How to use a mood board to help you build a great design

March 4, 2019

What's the deal with mood boards?

In case you're not familiar with them, a mood board is "an arrangement of images, materials, pieces of text, etc. intended to evoke or project a particular style or concept." Basically, it's a collage that explores ways to evoke the feeling (or mood) you're after in a design

I introduced mood boards into my design process just a few years ago, and now I hate to imagine skipping that step. I have to admit though, there's still a part of me that worries clients who aren't familiar with the concept will think it's a waste of time. Can't we just get to the design part already?

Here's why it's worth doing: mood boards help both the client and the designer clarify and understand what the next steps need to look & feel like.

There's no point in going down the wrong road. If you're not clear on some aspect of what you're trying to communicate, that mood board won't feel like a "hell yes", and you'll see where you have some work to do.

Actual client feedback. This is what your mood board should feel like.

If you ARE clear on where you're going but the mood board doesn't express it, revamping it will help your designer get on the same page.

Once the mood board feels right, everything afterward flows into place much more smoothly. The beginnings of your color palette, fonts, shapes, colors, and image choices are all right there, ready to be developed into a final design that really gets your point across.

Images are a powerful form of expression. They get in under the skin, before the words do. If you're working on a book right now, a mood board can help you stay focused on the overall purpose you're trying to convey. And as a bonus, it can help guide your cover design when you're done.

Mood boards help you focus

Here's the great thing about a mood board: it's one way to bypass thinky-brain and get at what's underneath.

One reader who went through my 5-day Brand Clarity Workshop (which leld through the DIY process of making a mood board) said this:

"When you had me do a mood board, I was resistant. I could not see how it would help. But once I allowed myself to go with it, so much became clear. It allowed me to focus."


I get that it can seem kind of stupid and pointless. Thinky-brain wants to just come up with all the answers. Thinky-brain wants it to be about logic

Thinky-brain doesn't want to let it be play. If it's fun, it can't be worthwhile, right? We must logic our way to the truth, with rightness and words.

Here's the problem with that: thinky-brain likes things it already knows. Things it's heard before. And thinky-brain is as susceptible to bias and manipulation as anything, even though it's so sure it's logical and correct.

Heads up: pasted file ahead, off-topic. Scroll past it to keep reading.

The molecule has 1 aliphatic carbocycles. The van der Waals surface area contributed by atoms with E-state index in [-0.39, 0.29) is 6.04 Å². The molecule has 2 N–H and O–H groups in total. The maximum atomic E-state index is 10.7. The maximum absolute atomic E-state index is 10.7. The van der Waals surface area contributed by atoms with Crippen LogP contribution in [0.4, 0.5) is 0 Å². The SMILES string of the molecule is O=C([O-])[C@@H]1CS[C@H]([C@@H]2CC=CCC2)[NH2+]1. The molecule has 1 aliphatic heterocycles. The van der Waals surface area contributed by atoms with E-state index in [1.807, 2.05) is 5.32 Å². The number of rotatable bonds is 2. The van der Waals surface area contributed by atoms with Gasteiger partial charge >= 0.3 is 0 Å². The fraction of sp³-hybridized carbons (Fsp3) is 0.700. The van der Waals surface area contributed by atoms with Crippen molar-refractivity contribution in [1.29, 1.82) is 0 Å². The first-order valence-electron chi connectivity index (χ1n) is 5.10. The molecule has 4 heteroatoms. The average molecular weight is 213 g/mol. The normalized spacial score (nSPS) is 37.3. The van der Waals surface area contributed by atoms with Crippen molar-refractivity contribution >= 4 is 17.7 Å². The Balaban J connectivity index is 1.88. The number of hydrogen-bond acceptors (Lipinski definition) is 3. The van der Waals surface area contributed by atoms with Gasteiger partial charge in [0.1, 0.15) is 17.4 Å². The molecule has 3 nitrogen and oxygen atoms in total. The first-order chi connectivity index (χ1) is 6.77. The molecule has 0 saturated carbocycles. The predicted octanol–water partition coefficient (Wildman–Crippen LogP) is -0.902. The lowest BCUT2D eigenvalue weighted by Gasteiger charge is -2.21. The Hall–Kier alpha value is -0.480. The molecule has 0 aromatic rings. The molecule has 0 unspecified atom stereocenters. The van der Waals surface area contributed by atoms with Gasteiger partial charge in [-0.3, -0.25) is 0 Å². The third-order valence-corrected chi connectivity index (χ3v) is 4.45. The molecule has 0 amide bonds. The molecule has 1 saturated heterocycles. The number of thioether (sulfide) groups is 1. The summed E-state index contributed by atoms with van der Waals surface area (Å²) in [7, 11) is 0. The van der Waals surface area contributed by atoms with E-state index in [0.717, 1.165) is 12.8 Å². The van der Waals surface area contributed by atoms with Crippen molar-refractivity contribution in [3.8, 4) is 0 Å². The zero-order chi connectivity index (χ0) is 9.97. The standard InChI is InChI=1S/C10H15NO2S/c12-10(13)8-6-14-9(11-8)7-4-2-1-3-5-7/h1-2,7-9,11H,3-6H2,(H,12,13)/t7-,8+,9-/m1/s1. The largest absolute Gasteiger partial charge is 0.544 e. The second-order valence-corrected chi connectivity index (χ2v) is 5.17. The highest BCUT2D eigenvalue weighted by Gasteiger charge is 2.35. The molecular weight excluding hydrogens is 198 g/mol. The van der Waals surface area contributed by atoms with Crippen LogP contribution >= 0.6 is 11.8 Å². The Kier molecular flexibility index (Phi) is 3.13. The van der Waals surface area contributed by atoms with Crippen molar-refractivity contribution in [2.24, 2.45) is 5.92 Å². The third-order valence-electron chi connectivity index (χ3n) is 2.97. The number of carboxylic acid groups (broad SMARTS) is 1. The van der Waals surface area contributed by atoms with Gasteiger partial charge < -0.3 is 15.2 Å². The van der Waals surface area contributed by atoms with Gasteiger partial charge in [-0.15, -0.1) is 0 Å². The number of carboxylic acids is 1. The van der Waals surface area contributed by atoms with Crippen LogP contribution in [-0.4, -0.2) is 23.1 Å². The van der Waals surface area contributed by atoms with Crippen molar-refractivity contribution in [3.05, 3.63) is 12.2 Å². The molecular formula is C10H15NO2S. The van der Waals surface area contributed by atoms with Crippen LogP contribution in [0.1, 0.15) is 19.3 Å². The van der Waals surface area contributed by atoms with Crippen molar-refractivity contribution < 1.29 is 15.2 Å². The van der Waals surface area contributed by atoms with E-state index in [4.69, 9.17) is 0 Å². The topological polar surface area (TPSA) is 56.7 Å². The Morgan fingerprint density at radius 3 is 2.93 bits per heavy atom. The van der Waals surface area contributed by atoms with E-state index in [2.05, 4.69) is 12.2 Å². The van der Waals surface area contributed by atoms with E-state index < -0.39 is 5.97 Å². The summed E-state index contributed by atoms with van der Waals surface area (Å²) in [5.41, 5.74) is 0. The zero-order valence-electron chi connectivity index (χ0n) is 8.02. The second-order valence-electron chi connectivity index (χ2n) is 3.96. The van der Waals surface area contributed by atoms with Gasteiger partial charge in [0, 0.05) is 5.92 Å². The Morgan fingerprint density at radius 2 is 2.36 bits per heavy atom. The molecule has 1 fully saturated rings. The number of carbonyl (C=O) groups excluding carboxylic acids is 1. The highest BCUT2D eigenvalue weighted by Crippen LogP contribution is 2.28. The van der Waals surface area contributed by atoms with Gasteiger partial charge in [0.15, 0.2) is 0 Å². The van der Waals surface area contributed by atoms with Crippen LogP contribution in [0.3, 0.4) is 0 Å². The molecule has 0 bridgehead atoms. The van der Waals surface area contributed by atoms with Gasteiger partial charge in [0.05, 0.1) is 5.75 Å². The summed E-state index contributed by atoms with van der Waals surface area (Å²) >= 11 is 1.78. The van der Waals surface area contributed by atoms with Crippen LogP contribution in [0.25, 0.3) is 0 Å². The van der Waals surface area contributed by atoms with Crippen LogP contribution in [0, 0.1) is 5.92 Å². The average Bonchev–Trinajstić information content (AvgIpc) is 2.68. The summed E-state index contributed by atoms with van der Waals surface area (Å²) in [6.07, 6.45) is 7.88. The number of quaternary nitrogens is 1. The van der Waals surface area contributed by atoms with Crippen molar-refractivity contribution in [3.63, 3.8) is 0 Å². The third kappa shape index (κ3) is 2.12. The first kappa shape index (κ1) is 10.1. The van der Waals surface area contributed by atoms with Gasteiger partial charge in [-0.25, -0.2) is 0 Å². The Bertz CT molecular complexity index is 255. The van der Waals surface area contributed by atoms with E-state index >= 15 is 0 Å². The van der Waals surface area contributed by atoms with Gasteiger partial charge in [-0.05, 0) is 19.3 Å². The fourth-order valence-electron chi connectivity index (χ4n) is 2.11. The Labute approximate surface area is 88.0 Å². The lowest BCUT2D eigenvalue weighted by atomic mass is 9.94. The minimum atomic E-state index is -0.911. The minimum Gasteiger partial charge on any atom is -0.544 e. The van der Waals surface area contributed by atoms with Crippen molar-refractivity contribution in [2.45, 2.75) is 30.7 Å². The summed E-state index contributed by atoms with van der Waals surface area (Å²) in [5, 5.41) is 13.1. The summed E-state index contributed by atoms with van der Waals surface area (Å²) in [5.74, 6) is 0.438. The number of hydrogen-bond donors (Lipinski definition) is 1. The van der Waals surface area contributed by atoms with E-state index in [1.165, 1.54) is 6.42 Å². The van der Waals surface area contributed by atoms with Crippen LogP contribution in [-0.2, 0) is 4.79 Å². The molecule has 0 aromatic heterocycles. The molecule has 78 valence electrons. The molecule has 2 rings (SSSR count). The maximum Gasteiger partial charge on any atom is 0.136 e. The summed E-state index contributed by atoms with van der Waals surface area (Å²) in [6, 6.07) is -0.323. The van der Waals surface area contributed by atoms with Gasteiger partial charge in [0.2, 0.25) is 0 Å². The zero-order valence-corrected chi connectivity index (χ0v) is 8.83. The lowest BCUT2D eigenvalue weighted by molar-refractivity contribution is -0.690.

I'm not saying throw out thought, or words, or logic. But it's useful to bypass them for awhile, to see what truths you can uncover beneath the level of conscious thought. A mood board can help you do that. It definitely helps me.

Mood boards give you instant clarity

Check out this mood board I designed for a client:

What do you see? How do you think this person shows up? What's important to her, and what it's like to work with her

This client works in the insurance industry, and her customers are older people beginning to navigate the Medicare system. There's a lot to know, and it can be really stressful and confusing. It's really important to my client to make personal connections with her customers, and to keep the whole process feeling warm, safe, and easy. Her customers can feel how genuinely she cares, which is why almost all of her business comes in by referral. She loves them, they love her, it's a big old love fest.

See, it's like I've told you before: I only work with awesome people.

So many insurance agents are out there with cold, stiff, clunky brands, or just a cluttered mess, totally focused on the products they're offering. But their competitors have access to pretty much the same products. The SERVICE my client offers is knowing and loving her customers so well that she can help them find the best path for their situation, whatever that is, and they come out of it knowing a lot more than they did before, because they've had a friend guiding them through. And she'll probably bake them cookies or bring over a pot of soup.

That kind of warmth and cheer needed happy colors, casual poses, sunshine, and smiles. And dogs. The one less vibrant image on the board is of a dog being cradled, hugged, warm, safe. The selfie of Reese Witherspoon and her mom - not for use in any actual brand materials, obviously - really captures the feel. So caring, so warm.

I swap a lot of images in and out when I do these boards. It can take time and experimentation to get the balance and the feel just right. It's worth it. You uncover so much depth, and form such a strong foundation for the work going forward.

It’s not just a collage - it’s a visual first-step in bringing together a cohesive brand, in terms of both look and feel. Once you know you’re on the right track, things like book covers, logos, and websites come together more quickly (and easier, too!)

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